March 21st, 2021 

By Asim Ahmed Khan 


The mining community in Baluchistan is shaken badly. Only last week three major mine-related incidents took place, resulting in the deaths of 14 coal miners. The largest of these accidents occurred in Harnai where seven coal miners lost their lives, but before that, similar incidents occurred in the Dakki and Marwar areas of the province.

And yet these are not the only incidents that have occurred. The Mining Federation of Baluchistan has revealed that from January to the present, at least 45 Baluchistan miners have been killed due to mine collapses, including the three last week.

In response to the mine collapses, the Pakistan Central Mines Labor Federation held a large protest demonstration against these incidents in Quetta city. Protestors mourned the deaths of their fellow laborers and demanded proper safety measures for people employed in the fast-expanding mining sector of the province.

Abdul Sattar, the Central Chairman of Pakistan Mines Labor Federation, spoke about the issue with He blames the contract system for the deaths.

“The contract system is the primary evil plaguing the mining sector of our country. Government bodies that are supposed to protect us do not take any interest in the mines. The mines secretariat is a completely defunct body,” he says.

The protesting miners were of the view that corruption in government institutions was hampering efforts to hold mine owners to account. In the absence of proper government oversight, these mine owners have been given a free hand to exploit their workers as they desire.

“There are literally thousands of workers employed in our mine but there is not even a single hospital nearby to take care of us if an incident happens,” says a young Baloch miner.

Most of the mines operating in Baluchistan are nothing more than informal ditches and tunnels dug in the ground. Owners do not take measures to ensure proper ventilation in the mine. Similarly, no provisions are made to strengthen the structural integrity of the mines to prevent accidents.

“I have come from the neighboring KP province to work in these mines. I have been in this line of work for quite some time now. No one cares for us and there are no facilities for us here,” says a veteran Pashtun miner.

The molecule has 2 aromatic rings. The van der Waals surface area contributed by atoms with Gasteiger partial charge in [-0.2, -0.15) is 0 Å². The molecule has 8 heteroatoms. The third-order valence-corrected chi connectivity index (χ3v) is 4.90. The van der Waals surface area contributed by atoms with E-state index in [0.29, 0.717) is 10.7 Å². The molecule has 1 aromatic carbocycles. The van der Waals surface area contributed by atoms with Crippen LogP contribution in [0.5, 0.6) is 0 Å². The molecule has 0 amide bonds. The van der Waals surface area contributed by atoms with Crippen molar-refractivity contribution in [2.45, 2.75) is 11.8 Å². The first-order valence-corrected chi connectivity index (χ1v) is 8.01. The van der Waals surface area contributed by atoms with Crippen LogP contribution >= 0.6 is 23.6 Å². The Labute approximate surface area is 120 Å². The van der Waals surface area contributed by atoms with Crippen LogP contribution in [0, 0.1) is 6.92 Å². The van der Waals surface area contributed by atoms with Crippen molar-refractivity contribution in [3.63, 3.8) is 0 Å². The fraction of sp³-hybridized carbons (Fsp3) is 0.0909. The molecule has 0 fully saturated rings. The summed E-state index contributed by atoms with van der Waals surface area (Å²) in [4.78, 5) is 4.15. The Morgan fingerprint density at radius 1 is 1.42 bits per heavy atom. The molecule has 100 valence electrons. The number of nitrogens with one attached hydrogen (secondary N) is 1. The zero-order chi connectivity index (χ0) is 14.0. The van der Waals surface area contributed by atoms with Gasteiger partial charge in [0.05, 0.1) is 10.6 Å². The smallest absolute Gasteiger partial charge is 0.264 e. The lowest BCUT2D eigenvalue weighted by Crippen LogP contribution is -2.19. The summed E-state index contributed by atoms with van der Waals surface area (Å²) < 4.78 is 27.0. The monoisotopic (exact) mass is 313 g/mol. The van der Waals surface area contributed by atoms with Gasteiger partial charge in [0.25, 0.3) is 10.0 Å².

According to Lala Sultan, head of the Pakistan Central Mines Labor Federation, this year alone some 60 coal miners have died in Baluchistan so far while government figures put the death toll at 20. Lala Sultan also explains that last over 250 coal miners lost their lives in Pakistan out of which a whopping 105 were from the Baluchistan province.

However, there may be many more unrecorded deaths, as there is no proper government system to count those who have lost their lives. Apart from this, many of the miners are in fact illegal citizens who come from Afghanistan, and therefore there is no record of them.

According to the figures provided by the Mines and Minerals Department, there are more than 2,800 coal mines in seven different districts of Baluchistan, including Harnai, Dakki, Quetta, and Kachhi employing about 70,000 miners. Most of the miners are from the Swat, Dir, and Shangla districts of Khyber Pakhtunkhwa, while a large number of workers are immigrants from Afghanistan – many of them illegal.

Most of the coal mines in Balochistan are owned by private contractors and are regulated under the 1923 Coal Mines Act. Shocking figures from Baluchistan’s Chief Coal Mining Inspector reveal that there are only five active mining inspectors who are charged with inspecting all formal and informal mines in the province, which range up to almost 5000.

Such statistics reveal why mining accidents are so common in the country. And owing to a complete lack of hospital facilities, people normally impacted by this disaster do not survive.